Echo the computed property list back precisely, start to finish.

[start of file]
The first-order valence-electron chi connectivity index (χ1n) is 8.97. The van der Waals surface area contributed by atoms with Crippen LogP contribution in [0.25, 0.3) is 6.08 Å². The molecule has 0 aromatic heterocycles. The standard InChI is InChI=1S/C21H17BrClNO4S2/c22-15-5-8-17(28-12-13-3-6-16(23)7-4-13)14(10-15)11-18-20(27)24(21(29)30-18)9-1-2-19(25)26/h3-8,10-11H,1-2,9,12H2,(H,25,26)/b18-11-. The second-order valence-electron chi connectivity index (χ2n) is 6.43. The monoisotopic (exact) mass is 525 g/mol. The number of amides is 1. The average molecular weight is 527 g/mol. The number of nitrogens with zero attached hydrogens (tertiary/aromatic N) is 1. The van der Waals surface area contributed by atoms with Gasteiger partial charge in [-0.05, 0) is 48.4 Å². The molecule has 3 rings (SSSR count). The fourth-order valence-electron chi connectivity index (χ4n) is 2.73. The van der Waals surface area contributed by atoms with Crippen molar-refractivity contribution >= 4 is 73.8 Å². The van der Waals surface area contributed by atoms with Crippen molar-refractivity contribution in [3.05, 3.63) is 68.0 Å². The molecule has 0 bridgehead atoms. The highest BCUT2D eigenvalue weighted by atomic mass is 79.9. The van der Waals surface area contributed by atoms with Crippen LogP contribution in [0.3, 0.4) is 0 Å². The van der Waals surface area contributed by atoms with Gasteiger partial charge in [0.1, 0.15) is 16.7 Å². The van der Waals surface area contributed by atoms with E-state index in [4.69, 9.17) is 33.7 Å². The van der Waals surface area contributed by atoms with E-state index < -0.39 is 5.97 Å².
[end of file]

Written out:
The first-order valence-electron chi connectivity index (χ1n) is 8.97. The van der Waals surface area contributed by atoms with Crippen LogP contribution in [0.25, 0.3) is 6.08 Å². The molecule has 0 aromatic heterocycles. The standard InChI is InChI=1S/C21H17BrClNO4S2/c22-15-5-8-17(28-12-13-3-6-16(23)7-4-13)14(10-15)11-18-20(27)24(21(29)30-18)9-1-2-19(25)26/h3-8,10-11H,1-2,9,12H2,(H,25,26)/b18-11-. The second-order valence-electron chi connectivity index (χ2n) is 6.43. The monoisotopic (exact) mass is 525 g/mol. The number of amides is 1. The average molecular weight is 527 g/mol. The number of nitrogens with zero attached hydrogens (tertiary/aromatic N) is 1. The van der Waals surface area contributed by atoms with Gasteiger partial charge in [-0.05, 0) is 48.4 Å². The molecule has 3 rings (SSSR count). The fourth-order valence-electron chi connectivity index (χ4n) is 2.73. The van der Waals surface area contributed by atoms with Crippen molar-refractivity contribution >= 4 is 73.8 Å². The van der Waals surface area contributed by atoms with Crippen molar-refractivity contribution in [3.05, 3.63) is 68.0 Å². The molecule has 0 bridgehead atoms. The highest BCUT2D eigenvalue weighted by atomic mass is 79.9. The van der Waals surface area contributed by atoms with Crippen LogP contribution in [0.3, 0.4) is 0 Å². The van der Waals surface area contributed by atoms with Gasteiger partial charge in [0.1, 0.15) is 16.7 Å². The van der Waals surface area contributed by atoms with E-state index in [4.69, 9.17) is 33.7 Å². The van der Waals surface area contributed by atoms with E-state index < -0.39 is 5.97 Å².